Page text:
When I was younger I remember enjoying the rare occasion when I would get to slather my toast with either blackberry or raspberry jam. Those accompaniments to biscuits seemed downright exotic to me as a child. We never lived in the country then so my wisps of country knowledge came from visits to down home cooking restaurants. As I hit my teen years and would go to the local Cracker Barrel with my parents I always salivated over the candy-colored jars lining the shelves and filled with preserves and jams to caress my biscuits with. Fast forward to my adult years and we purchased a small farm, one of the first things I wanted to grow was berries, and LOTS of them.
The first year was scant for raspberries but plentiful for blackberries, the second year was the opposite; this year, I have hit the berry lottery. I am in a race however, not only with the birds and critters who also want my berries, but also with the grubby, chubby little fingers that race to the patch ahead of me to devour like locusts and come to Mommy with purple and red stained hands and cheeks.
On the occasion when I can beat all the other entities to the patch, I love to recreate that delectable jam. I often don't have pectin on hand, and it can get pricey, especially if you are putting up loads of berries like I hope to be doing a bit later in the season. I discovered a solution though, and the pectin is not even missed. It is so simple really I ponder why all jam is not made this way.I have canned with this recipe, frozen jam with this recipe, and also made the occasional refrigerator jar. All the techniques work very well.
On to my secret ... simply gather 3 cups of berries. Raspberries are bubbling up all around her so that is my berry of choice but blackberries work just as well. (NOTE: This recipe does not work well with strawberries). Once your raspberries are cleaned and rinsed this will take only 10 minutes, seriously, 10 minutes. It takes longer to pick the berries than to make this jam. Pull out your saucepan and toss in the berries, then use either a fork or pastry cutter to smash away and squish those little baubles.
Once you have a finely smashed saucepan of berry remnants simply add your sugar. For 3 cups of berries use 1-1/2 cups sugar. Stir over medium heat for 3-4 minutes to completely dissolve the sugar and then bring to a bubbling boil over medium-high heat. It is VERY important to stir constantly during this step or you will burn the sugar and your precious hard-won berries. Stirring constantly, boil for another 3-4 minutes. Remove from heat and let cool for refrigerator or freezer jam, or pour into hot waiting mason jars if you intend to can.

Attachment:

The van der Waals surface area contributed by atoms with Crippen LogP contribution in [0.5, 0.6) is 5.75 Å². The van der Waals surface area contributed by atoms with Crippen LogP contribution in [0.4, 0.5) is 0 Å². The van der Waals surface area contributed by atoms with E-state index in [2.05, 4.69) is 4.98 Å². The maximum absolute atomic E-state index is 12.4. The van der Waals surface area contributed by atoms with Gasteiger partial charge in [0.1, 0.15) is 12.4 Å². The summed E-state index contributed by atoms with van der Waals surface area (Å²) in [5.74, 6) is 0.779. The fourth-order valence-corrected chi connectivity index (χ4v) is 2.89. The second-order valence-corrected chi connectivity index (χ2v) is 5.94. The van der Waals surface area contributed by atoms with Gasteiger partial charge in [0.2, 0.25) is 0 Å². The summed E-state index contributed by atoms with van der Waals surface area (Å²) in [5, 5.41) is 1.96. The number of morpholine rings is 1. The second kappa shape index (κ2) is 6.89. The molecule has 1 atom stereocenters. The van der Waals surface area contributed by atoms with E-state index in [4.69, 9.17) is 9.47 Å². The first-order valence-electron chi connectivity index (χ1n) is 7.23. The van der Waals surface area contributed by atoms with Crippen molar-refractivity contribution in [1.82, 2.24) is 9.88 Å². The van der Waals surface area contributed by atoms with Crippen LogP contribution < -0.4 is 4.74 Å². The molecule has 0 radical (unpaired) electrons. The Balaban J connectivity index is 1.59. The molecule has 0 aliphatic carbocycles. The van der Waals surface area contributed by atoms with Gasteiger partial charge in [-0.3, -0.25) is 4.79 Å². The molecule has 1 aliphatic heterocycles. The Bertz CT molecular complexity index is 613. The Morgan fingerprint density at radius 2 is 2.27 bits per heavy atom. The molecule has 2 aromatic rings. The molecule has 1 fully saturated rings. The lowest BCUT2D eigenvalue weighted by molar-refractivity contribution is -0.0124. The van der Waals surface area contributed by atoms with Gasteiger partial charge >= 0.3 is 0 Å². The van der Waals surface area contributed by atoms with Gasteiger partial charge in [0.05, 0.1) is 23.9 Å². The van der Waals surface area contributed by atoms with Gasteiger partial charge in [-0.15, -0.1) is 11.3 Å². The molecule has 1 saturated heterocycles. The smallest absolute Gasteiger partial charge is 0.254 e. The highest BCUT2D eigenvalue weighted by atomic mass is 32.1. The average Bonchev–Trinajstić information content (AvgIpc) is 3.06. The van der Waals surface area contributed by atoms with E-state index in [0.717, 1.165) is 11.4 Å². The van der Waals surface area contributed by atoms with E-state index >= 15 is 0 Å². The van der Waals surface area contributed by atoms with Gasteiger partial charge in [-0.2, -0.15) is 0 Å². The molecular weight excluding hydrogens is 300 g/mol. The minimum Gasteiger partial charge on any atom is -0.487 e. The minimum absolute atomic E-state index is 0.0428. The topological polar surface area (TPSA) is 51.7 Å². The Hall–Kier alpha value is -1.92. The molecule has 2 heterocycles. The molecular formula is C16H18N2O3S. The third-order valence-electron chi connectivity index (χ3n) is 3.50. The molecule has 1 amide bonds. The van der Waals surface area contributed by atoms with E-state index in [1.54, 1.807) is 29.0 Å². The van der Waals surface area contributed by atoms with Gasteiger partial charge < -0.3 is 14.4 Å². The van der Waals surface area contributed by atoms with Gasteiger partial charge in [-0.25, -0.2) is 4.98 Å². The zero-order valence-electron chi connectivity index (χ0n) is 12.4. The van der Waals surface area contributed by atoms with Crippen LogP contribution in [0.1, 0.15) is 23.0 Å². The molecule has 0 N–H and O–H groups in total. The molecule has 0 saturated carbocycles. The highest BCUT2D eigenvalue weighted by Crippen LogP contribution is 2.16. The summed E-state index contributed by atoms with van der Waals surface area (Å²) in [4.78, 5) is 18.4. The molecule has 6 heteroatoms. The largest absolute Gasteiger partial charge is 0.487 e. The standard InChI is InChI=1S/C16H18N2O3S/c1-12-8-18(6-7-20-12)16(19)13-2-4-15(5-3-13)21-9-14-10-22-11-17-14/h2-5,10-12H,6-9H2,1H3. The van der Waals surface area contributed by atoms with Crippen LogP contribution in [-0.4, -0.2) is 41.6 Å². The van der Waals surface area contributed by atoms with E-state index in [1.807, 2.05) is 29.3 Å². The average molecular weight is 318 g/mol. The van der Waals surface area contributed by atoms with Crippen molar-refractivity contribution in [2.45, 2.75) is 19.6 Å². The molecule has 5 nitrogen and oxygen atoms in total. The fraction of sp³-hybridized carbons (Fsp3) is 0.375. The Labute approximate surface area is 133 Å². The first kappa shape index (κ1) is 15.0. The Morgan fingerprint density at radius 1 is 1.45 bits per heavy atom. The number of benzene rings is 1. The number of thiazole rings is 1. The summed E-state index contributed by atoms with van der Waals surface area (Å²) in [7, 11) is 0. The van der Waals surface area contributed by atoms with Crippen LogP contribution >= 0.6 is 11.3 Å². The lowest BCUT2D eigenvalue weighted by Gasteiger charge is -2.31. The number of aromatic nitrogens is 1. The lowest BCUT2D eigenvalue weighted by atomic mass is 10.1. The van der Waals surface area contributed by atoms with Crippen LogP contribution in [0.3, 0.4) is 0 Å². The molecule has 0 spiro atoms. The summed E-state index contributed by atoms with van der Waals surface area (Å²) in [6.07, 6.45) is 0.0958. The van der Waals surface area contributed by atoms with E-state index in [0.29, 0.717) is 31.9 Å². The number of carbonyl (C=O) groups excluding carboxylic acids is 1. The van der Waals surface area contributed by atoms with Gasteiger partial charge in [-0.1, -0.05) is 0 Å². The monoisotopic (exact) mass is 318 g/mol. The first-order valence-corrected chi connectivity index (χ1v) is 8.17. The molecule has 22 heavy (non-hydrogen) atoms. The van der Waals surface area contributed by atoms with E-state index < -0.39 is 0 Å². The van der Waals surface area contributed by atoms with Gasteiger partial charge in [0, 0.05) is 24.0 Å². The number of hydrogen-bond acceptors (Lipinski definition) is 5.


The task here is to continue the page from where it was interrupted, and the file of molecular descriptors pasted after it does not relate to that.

NOTE: Depending on the water content of your berries you may want to cool a small amount and make sure that it is jelled to your desired consistency, if not, no worries, you simply add a bit more sugar (start with 1/4 cup) and return to a boil.
At our house it is a rare day when this jam makes it to the canning stage, I usually have to hide some berries away to pull that off as we can devour an entire jelly jar in one sitting with our family of 7. This recipe has worked every time for me and even a few jars of blackberry jam that I canned from 2 years back still have the perfect consistency.
3 cups of berries (raspberry or blackberry)
1-1/2 cup sugar
Method: crush berries, add sugar and stir over medium heat until sugar has dissolved. Bring to a boil over medium-high heat, stirring constantly and boil for 3-4 minutes. Cool and place in jelly jar in your refrigerator.
Now go on and grab a slice of homemade bread toasted with butter and draped in raspberry deliciousness!
Like what you read? Stop by my blog for more recipes, gardening tips, observations and anecdotes from a homeschooling, homesteading mother to 5 blessings. Incidental Farmgirl Blog
Sit in on dozens of practical workshops from the leading authorities on modern homesteading, animal husbandry, gardening, real food and more!LEARN MORE